You know what’s worse than mob rule? Digital mob rule. Proving that blind people can type, ESPN voters selecting the best uniforms picked the Pirates over the Giants, the Cubs over the Dodgers and the Orioles over the Tigers.
This is obviously and manifestly insane. I’d have taken the Dodgers over the Yankees after an elite eight of Yanks, Tigers, Red Sox and White Sox in the AL and Dodgers, Cardinals, Cubs and Giants in the NL. But then I’m fully sighted, have a vague sense of aesthetics and understand the difference between liking a franchise and liking its uniform.
Rediscovered this marvelous NYT portrait of Jack Vance, one of my favorite writers. Carlo Rotella captures a hard-to-capture writer perfectly by describing a key component of Vance’s style as “feral, angling politesse, the marriage of high-flown language to low motives”.
For the first time in history, we understand how isolation can ravage the body and brain. Now, what should we do about it?
Heartbreaking and fascinating.
Over the weekend I finished editing my first draft of the second Jupiter Pirates book, tentatively titled The Treasure of the Isis. It’s now in the hands of my wife, a careful reader and ace editor, and will then go to my kid, who’s both of those things plus a one-boy focus group.
I learned something new in struggling with some scenes in JP2, and getting through that struggle let me put a name to the issue. (I’m sure other writers have their own names for the problem, but since this was new to me I’ll stick with my own terminology.)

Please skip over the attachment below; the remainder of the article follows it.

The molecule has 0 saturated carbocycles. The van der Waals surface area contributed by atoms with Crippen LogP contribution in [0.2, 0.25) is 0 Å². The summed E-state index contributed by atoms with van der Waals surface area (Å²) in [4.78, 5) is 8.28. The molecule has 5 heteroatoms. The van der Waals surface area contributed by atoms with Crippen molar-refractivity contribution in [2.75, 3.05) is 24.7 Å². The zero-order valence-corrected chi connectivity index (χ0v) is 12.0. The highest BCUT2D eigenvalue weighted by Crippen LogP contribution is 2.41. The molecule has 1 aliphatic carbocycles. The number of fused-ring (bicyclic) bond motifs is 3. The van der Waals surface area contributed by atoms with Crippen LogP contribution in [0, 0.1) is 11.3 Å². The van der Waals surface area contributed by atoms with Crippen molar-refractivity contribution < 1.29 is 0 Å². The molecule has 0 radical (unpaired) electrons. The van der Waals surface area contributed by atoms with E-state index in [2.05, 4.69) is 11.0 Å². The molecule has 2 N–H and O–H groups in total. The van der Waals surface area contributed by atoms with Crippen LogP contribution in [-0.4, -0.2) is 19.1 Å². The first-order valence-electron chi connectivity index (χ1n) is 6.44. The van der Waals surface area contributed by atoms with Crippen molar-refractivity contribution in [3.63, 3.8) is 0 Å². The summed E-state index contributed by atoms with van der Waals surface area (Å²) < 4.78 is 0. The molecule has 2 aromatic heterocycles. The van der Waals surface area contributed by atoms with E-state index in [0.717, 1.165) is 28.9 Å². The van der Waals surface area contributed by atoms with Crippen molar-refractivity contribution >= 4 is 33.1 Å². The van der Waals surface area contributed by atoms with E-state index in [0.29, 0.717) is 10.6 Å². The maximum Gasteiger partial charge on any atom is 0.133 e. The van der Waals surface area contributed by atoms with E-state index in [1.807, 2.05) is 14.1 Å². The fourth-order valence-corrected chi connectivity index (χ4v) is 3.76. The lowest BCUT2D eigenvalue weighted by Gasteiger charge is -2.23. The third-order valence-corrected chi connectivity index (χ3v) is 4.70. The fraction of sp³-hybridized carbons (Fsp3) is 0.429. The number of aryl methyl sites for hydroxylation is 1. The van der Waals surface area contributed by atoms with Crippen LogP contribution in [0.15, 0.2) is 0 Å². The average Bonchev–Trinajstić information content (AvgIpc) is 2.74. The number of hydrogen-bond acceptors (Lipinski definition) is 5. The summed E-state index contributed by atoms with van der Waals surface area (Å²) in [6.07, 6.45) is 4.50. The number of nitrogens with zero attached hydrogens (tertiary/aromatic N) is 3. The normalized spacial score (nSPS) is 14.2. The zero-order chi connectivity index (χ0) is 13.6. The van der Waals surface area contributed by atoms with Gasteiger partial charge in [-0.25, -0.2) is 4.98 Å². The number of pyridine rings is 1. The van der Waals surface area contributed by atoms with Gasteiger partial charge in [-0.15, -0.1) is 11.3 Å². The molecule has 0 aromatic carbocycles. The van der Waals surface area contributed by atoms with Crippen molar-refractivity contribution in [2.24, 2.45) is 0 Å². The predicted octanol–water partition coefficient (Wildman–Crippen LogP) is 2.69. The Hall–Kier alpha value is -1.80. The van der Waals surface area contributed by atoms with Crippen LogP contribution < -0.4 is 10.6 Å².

I did a pretty detailed outline for JP2, as I now do for everything. The pivotal scenes in the book came pretty quickly once I got to them — which was no surprise, since I’d had them in my head since before the outline existed, and had been sub- or semi-consciously working through them for months and months.
Where I got bogged down was in some of the smaller scenes — the quieter moments leading us from Point A to Point B (or from T to U). Several times, the writing slowed to a crawl and I alternated staring at the monitor with even less-productive fits of self-loathing. Sometimes I advanced by writing a couple of hundred or just a couple of dozen words a day until I escaped. Other times I’d tear the whole scene down and start over. Neither approached worked particularly well.
Until, finally, I realized what was wrong: Those scenes were missing an engine.
I knew why the scenes were there: They had to advance the plot, or introduce a character or concept. But that’s not the same as the engine.
The engine, as I came to think of it, was why the scene mattered — why it belonged there beyond reasons of simple exposition. The reader had to leave the scene not just further along in the plot but also more invested in the story. He or she had to think differently about one or more characters, or have a new perspective on one of the book’s themes, or be in possession of something that was both real and resisted easy definition.
Once I figured this out, I stopped scrapping and clawing for forward progress or resorting to sullen teardowns. When I got bogged down in a scene, I stopped and asked myself what the engine was.
Most of the time there was an answer, which was good news: It meant my instincts had been right when I included that particular bit of action in the outline. But my execution needed some work — I’d been buffing a hood with nothing underneath it, and it was no surprise that the car wouldn’t move.
An interesting essay by my friend and mentor Roy Peter Clark of Poynter on how transparency in storytelling (particularly journalism) can be an enemy of narrative. Roy’s solution: translucence. This is an intriguing read for reporters and editors alike to think about.
Notes from an odd night spend wandering around a ballpark.
So look at that byline. “Contributing Op-Ed columnist.”
NOLA.com has 350 of these.
It would be hilarious if it weren’t a tragedy. This paper is dear to my heart, and what’s being done to it by its owners is just so sad.